Home » ACS Athens Debaters Offer New Perspectives about AI in School Alongside Classical Wisdom

ACS Athens Debaters Offer New Perspectives about AI in School Alongside Classical Wisdom

May 25, 2023 | News, Shifting Paradigms

If you were to ask high school students about using Chat GPT in school, you would think they would be eager to take a few shortcuts and ease their workload, especially in the last few weeks of the academic year. Much to teachers’ relief, it turns out that students are not opposed to opposing the use of Chat GPT in student learning.

This became clear when six ACS Athens Academy students took to the stage on May 24, 2023, to debate the effect of Chat GPT on student learning. The debate was moderated by Giannis Anastasooulos, who serves as Microsoft’s Industry Sector Lead in Education in Greece, Cyprus, and Malta. It was the second event in the ‘Shifting Paradigms’ series co-hosted by the Institute of ACS Athens and The Academy of ACS Athens.

To convince the audience, both the proposition (the team advocating that Chat GPT benefits student learning) and the opposition (the team arguing that Chat GPT harms student learning) answered these five questions:

  • Will Chat GPT make students smarter or not as smart as they could be?
  • Does the use of Chat GPT enhance creativity in writing or encourage plagiarism?
  • What ethical considerations should be taken when using Chat GPT in education, especially regarding ownership and responsible use of content?
  • Could generative AI provide tutoring based on individual needs better than teachers?
  • GPT models may have bias and provide misinformation. How does the potential bias impact its use compared to other teaching methods?

The audience voted for the best response to each question by raising a blue card for the proposition or a yellow card for the opposition. After the responses were tallied, the student body generally felt that Chat GPT could be more harmful than beneficial to student learning.

Beyond the expected arguments citing plagiarism, ethics, bias, and loss of critical thinking, debaters from both sides also brought up some unique perspectives and ideas that Open AI and other tech companies could stand to consider as they evolve chatbot   technologies, including the following opportunities:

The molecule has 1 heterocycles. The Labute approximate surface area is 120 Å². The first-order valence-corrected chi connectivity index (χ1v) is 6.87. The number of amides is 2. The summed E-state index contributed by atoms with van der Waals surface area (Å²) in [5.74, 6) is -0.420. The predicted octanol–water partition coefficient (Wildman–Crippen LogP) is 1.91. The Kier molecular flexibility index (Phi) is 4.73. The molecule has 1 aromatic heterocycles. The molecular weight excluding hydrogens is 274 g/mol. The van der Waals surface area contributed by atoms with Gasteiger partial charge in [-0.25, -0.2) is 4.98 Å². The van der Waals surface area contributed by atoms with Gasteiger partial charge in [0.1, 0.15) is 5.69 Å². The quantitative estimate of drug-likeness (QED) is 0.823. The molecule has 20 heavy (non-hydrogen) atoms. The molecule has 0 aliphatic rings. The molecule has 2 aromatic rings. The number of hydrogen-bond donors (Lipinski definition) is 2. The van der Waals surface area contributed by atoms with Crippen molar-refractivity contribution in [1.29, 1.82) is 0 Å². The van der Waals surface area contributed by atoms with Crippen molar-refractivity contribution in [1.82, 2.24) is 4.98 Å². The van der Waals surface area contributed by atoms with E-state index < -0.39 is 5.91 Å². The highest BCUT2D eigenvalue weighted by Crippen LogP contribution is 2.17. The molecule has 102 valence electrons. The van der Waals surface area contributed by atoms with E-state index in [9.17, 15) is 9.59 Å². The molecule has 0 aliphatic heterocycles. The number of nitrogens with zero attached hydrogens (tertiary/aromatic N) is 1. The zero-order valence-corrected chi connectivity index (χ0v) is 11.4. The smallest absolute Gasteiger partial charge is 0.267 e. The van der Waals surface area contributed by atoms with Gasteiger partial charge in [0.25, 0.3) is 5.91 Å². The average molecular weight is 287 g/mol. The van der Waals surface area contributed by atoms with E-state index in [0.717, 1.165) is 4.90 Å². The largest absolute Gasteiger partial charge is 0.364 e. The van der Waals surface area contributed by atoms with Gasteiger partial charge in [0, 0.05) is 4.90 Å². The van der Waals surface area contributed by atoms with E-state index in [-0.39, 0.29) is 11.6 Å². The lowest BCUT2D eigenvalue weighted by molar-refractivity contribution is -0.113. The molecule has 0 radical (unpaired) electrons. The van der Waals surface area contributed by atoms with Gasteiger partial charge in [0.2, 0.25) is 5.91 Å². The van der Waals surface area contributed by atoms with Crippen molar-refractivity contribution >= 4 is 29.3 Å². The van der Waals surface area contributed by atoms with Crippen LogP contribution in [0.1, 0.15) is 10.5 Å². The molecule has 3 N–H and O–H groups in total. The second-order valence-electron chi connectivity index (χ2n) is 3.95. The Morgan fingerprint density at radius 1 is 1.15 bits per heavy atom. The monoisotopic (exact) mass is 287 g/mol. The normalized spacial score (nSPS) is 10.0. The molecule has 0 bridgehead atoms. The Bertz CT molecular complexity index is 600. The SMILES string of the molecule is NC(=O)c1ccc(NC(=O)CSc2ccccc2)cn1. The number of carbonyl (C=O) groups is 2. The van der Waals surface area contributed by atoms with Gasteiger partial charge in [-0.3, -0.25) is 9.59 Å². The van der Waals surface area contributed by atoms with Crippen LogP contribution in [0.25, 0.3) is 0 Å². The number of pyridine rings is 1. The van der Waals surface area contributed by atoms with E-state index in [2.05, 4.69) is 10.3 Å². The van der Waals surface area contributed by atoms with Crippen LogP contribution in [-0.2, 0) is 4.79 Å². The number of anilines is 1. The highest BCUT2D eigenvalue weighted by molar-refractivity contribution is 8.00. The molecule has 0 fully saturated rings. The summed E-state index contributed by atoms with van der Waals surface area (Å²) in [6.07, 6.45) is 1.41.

• Students can use Chat GPT to get immediate feedback on questions to aid learning instead of having to wait to get clarity from the teacher or getting a bad grade, which could create a negative learning experience.
  • The use of Chat GPT as a supplement to traditional teaching could democratize the use of tutoring, which research shows can empower students to do more than four times better than those that learn through lessons alone.
  • Students can use Chat GPT to learn how to ask better questions and be more intentional when assessing the quality of information since misinformation is a reality, with or without AI technology.

While the opportunities are inspiring, it is also important to keep potential risks in mind, which could include:

  • Creativity requires personal experience and input. If students bypass the process of brainstorming, they could lose the ability to catalyze new concepts and discover new ways of thinking.
  • Given that AI lacks emotional intelligence, it cannot be a substitute for teachers, who are uniquely able to balance academic teaching with emotional support, which is crucial for young people.
  • Dependance on Chat GPT could create a false sense of learning that would be especially detrimental for kinesthetic learners, about 45% of students, who need to go through the action in order to learn.

Interestingly, both teams heralded the opportunity to utilize a best-of-both-worlds form of Chat GPT in educational settings that pairs a chatbot with a lesson-driven curriculum, similar to Khanmigo, which is a hybrid approach currently being piloted by the Khan Academy.

Their shared alignment reminds us of the words from Cleobulus, one of the seven Greek sages from the 6th century BC, still rings true, μέτρον ἄριστον, put otherwise, “moderation is best.”

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